By feeding other sensors into the command center, a city can create a tight security net around the city. I’m not just talking video feeds although that’s a big part of it. Think radiological sensors on the transit system, the access control system at a nuclear power plant, a perimeter protection system for a city water supply, a university’s campus emergency notification system. Now, if there’s a terrorist incident, a campus shooting, a breach at a critical facility, the city control center has the immediate real-time situational awareness they need to respond.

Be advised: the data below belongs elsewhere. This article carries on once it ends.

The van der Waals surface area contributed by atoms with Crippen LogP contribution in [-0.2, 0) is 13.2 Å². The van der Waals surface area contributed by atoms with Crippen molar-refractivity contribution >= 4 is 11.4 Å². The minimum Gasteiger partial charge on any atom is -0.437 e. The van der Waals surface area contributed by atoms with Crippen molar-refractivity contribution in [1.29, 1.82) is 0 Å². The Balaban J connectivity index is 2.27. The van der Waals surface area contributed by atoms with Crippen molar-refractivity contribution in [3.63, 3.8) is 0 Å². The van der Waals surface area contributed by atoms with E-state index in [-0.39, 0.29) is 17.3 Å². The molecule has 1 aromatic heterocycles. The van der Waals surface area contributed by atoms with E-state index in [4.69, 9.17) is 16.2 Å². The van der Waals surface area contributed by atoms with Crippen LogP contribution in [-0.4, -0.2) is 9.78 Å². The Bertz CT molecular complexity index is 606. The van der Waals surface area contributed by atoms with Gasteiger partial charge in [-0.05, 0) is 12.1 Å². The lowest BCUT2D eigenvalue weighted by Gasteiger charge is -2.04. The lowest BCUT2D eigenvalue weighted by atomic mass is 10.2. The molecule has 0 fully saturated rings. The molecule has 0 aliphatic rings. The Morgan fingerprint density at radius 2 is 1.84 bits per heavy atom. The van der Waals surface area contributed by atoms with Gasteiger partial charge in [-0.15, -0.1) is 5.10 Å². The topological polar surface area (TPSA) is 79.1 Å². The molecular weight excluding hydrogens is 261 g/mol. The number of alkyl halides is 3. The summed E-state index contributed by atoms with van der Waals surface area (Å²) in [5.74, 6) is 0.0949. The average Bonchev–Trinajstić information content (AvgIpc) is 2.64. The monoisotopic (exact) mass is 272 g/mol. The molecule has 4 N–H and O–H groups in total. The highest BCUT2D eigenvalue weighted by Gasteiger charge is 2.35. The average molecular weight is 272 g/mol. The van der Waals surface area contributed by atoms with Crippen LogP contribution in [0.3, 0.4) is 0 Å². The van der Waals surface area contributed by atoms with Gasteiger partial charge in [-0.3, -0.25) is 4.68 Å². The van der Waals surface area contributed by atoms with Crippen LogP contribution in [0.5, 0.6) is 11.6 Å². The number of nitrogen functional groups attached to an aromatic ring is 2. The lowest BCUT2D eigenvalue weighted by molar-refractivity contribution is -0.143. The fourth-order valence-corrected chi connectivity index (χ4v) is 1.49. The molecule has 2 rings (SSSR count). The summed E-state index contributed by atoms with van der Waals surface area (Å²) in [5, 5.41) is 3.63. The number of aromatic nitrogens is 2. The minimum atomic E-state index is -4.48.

4. Get video to the right people at the right time – Video is only useful if you can put it in the hands of the right people at the right time. Public Safety broadband holds the promise of putting new information sources such as surveillance video within the reach of PSAPs and other public safety agencies. So in the future, for instance, multiple agencies might be able to share the same real-time video views while collaborating on an incident. Similarly, through the power of broadband, and PSIM integration, a call to 9-1-1 couldbring up a video from the 9-1-1 caller’s location. This means the 9-1-1 dispatcher will not only hear what’s happening, but see what’s happening too, and be able to relay this information to first responders. Or better yet, push the video directly to first responders.